Sensing emotions

The truth about dogs
 
The social systems of dogs and humans are very similar in structure. We both live in tight-knit families (or packs). We both have a complex language of facial expressions, body posture, and vocalizations that promote bonding. Dogs have learned over many centuries that the better they anticipated our thoughts and feelings, the more they were rewarded with food, shelter and affection.

Dogs have little to do all day other than sleep or observe our behaviour, so it's no wonder they know us so well.  “Is she happy?” your dog might wonder. “Is she mad? Should I run for cover?” With their fates so tied to our every whim, our dogs are wise to monitor our moods. A good mood might mean an extra cuddle or a game of fetch. A bad mood might mean scary loud noises and a day spent hiding under the bed. It makes sense that dogs would watch us so closely, as our changing moods give essential clues as to what is about to happen next.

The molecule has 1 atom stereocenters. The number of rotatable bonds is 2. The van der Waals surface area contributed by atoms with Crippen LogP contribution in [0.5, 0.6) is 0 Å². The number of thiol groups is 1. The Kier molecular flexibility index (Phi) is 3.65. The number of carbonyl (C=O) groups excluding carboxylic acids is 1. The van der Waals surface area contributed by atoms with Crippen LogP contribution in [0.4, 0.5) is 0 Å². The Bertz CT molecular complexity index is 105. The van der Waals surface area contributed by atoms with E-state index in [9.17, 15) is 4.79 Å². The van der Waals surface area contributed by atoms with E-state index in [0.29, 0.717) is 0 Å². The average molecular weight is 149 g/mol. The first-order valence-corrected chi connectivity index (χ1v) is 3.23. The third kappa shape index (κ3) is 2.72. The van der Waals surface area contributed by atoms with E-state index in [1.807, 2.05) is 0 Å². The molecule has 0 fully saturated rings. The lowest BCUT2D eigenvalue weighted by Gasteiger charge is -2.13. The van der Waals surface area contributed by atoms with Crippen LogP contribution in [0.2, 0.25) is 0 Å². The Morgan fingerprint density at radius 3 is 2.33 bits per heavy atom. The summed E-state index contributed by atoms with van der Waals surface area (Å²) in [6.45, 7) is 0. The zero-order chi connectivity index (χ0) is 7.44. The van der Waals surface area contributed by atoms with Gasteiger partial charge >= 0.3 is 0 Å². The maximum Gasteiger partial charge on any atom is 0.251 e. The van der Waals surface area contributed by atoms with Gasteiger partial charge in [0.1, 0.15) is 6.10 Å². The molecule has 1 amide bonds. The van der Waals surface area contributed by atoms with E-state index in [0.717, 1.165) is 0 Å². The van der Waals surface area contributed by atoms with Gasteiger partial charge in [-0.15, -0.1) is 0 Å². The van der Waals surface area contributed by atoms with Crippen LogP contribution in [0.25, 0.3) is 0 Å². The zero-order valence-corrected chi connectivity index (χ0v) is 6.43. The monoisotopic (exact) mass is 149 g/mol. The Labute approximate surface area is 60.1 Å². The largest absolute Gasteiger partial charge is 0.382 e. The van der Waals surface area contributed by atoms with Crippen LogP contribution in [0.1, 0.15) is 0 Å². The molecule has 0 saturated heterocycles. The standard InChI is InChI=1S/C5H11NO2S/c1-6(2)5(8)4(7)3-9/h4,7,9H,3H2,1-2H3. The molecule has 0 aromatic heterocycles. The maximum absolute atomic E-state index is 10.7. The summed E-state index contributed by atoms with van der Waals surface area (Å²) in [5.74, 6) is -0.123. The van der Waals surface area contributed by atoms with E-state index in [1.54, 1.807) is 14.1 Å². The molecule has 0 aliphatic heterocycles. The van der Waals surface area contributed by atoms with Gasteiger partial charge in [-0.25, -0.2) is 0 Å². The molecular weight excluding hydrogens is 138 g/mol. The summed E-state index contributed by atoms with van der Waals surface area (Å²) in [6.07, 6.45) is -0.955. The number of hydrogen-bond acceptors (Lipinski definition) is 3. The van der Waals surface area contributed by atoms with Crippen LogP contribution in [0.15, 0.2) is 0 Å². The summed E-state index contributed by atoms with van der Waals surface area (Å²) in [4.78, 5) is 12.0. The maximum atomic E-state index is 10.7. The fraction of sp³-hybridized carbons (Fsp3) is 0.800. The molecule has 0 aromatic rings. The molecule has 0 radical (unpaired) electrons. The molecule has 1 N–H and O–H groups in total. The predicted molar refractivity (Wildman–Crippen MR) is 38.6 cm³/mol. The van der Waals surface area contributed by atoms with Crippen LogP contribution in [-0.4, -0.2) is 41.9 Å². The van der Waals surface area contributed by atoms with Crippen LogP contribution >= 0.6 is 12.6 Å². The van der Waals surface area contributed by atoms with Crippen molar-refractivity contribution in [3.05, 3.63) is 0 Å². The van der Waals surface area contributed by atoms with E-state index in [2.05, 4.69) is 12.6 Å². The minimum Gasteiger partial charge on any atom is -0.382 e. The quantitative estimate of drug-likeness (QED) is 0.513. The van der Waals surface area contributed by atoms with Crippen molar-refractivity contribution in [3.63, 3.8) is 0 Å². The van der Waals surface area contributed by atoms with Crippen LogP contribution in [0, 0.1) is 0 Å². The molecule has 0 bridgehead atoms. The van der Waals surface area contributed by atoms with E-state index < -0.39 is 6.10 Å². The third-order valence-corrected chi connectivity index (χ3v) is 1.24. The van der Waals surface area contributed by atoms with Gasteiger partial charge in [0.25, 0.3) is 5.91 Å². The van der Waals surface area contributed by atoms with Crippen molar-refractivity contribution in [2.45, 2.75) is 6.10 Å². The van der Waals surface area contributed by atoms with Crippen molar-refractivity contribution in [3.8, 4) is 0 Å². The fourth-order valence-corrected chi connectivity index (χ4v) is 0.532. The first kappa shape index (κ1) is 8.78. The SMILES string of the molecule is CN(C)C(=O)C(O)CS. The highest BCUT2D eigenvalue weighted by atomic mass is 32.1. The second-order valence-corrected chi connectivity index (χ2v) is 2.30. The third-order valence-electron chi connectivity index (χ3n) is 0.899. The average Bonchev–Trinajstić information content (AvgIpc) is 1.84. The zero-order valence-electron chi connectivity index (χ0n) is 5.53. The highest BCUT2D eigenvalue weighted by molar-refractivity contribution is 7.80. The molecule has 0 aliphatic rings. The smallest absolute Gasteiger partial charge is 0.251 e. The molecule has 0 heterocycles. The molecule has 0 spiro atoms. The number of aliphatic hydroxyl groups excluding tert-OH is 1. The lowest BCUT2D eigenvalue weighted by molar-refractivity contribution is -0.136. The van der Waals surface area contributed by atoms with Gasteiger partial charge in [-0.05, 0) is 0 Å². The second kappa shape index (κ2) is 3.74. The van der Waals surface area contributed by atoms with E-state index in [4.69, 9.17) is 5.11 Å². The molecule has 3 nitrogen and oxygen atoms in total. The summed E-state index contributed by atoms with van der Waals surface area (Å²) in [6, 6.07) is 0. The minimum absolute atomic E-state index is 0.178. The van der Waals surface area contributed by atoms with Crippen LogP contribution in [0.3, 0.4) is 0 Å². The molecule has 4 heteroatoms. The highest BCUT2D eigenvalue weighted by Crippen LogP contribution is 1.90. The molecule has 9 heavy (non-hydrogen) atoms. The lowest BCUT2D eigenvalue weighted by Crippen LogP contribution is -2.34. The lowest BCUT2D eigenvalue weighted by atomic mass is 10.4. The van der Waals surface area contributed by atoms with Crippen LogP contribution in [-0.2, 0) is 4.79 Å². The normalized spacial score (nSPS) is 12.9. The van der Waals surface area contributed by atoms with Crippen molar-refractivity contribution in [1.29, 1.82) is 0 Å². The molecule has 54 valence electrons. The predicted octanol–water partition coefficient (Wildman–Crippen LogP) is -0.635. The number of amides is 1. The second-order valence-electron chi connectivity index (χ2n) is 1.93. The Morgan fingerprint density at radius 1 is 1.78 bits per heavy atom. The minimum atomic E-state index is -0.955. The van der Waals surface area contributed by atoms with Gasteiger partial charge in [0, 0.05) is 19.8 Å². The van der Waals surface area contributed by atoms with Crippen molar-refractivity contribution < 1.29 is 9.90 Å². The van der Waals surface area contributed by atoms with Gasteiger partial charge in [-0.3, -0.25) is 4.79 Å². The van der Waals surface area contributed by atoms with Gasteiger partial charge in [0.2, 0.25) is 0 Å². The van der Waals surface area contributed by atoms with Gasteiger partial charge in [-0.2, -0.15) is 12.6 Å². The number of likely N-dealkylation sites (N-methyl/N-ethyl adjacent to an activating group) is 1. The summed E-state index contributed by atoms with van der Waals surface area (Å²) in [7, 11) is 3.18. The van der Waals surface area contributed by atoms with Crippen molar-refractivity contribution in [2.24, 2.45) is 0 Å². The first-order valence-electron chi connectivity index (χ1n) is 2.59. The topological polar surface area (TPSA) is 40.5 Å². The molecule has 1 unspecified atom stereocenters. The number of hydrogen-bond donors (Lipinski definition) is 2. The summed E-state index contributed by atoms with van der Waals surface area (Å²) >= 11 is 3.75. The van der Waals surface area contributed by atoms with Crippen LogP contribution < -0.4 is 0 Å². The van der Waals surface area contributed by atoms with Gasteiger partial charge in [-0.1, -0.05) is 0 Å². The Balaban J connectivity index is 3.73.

Your dog is probably a far better observer than you are. We humans pay so much attention to language that it often interferes with our ability to see, smell, touch and hear what’s actually going on  around us.